In celebration of the 150th anniversary of Japanese immigration to Hawaii, this exhibition is one of the most important cultural exchanges to take place between Hawaii and Japan.
This exhibition is presented under the auspices of the Consulate General of Japan in Honolulu. We are honored by the Consul General Mr. Koichi Ito and Mrs. Ito who will be present at the opening reception.
About the Hawaii Theatre and Pantheon Contemporary
The historic Hawaii Theatre Center is located in one of the oldest Chinatowns in the U.S. Nestled in the heart of Downtown Honolulu, the Theatre has been popular with locals and tourists since 1922 as a place of cultural enrichment and performing arts and was restored through the support of the community in 1996.
Four years earlier in 1918, the Pantheon Saloon opened at 1129 Nuuanu, the once oldest continually operating bar in Hawaii. Today, the memory of this once historic saloon where King Kalakaua often entertained guest, the Hawaii Theater Center transformed the space to showcase art. In commemoration of 100 years of Pantheon Saloon, the Theatre adopted the namesake Pantheon Contemporary with the purpose to bring more diverse design mediums and classic practices into the Arts and Culture District of Honolulu.
For more information please email email@example.com
OLA KA ‘IILIMA ARTSPACE LOFTS IN KAKA‘AKO
We are making sure that we have all members' current contact information to keep everyone informed and up to date on Hawaii Craftsmen events and opportunities. We are also tracking members' preferred art medium to help us make decisions about what programs to provide. Please take the time to sign in at Hawaiicraftsmen.org, update your contact information, and adjust your membership level or status as needed, so we can serve you better!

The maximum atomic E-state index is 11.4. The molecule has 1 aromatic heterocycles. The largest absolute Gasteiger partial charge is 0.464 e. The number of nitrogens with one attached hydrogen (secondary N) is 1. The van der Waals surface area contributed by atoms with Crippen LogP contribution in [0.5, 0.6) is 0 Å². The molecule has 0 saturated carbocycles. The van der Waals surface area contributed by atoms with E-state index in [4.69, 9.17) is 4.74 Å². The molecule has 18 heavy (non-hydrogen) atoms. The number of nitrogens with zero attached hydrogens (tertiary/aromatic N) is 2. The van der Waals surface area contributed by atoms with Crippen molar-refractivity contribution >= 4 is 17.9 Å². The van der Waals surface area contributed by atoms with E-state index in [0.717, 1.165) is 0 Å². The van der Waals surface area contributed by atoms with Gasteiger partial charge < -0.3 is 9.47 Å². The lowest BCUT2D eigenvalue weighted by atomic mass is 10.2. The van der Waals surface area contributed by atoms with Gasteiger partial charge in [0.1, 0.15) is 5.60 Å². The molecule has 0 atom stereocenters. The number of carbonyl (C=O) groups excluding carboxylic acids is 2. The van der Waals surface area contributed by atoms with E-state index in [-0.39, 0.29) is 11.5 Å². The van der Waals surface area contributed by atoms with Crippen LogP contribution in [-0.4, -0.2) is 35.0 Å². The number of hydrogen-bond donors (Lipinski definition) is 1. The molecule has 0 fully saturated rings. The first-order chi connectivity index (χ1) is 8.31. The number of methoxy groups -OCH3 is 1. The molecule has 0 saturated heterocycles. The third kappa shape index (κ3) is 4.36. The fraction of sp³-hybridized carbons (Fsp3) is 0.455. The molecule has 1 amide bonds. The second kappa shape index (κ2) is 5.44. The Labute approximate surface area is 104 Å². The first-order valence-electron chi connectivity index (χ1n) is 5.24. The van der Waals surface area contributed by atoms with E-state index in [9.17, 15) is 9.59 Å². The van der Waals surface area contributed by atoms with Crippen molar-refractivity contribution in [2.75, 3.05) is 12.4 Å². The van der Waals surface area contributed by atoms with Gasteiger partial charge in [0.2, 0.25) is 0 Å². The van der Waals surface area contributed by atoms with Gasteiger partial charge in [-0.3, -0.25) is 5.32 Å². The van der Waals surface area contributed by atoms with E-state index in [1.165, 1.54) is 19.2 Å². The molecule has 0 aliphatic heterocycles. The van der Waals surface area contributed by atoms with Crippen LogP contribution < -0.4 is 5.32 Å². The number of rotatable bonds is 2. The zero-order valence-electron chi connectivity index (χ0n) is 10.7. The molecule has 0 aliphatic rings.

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For 50 years, Hawaiʻi Craftsmen has relied on the generosity of members, supporters, and volunteers like you, who have helped us accomplish our mission to serve as an integral part of the fine craft community, promote fine crafts throughout the state, and support our community of member artists. Help Hawaiʻi Craftsmen continue the sustainability and growth of its programs and events today by making a tax-deductible monetary contribution—however large or small— by sending us a check or contributing online.
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Request for Hawaii Craftsmen Historical Documents
Do you have any photographs, newspaper articles, program files, or other information from past Hawaii Craftsmen events? We would love to centralize our archives and fill in any missing holes in our history. Please contact us at info@hawaiicraftsmen or call us at (808) 521-3282.
As a volunteer organization, Hawaiʻi Craftsmen relies on the active participation of its members in volunteering for a wide range of tasks that help us deliver our programs to members and the community. Please consider volunteering as a coordinator or member on one of the following committees. To sign up to volunteer, please visit our volunteer web page.
MEMBERSHIP DRIVE COMMITTEE
Committee members should have interest/experience in membership development and will assist in membership outreach, building greater active membership, and soliciting updates of member contact and interests information.
Committee members should have interest/experience in organizing volunteers; gathering data on volunteer skills, interests, and expertise; and working with program chairs and event coordinators to contact, solicit, and schedule volunteers.
Committee members should have an interest/experience in fundraising, particularly in working with donors and corporate sponsors. Members will be tasked with developing sponsorship packages, with outreach to potential donors and corporate sponsors, and with soliciting gifts in kind and/or monetary donations for programs and events.
To sign up to volunteer, please visit our volunteer web page.
The board is currently seeking nominations for the Vice President and Treasurer of the Board of Directors. These positions require excellent leadership, organizational and people skills, as well as a strong understanding of fine craft arts.
Please send your recommendations/nominations (self-nominations are welcome) and brief biographical information of potential candidates to firstname.lastname@example.org
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“YOUR INVOLVEMENT IS VITAL TO CONTINUE TO MAKE HAWAI’I CRAFTSMEN A SUCCESS.”
Hawaii Craftsmen meets the Third Wednesday of the month and the meeting is open to members. If you would like to attend, please sign up at Hawaiicraftsmen.org under Events or contact us to let us know you will be attending.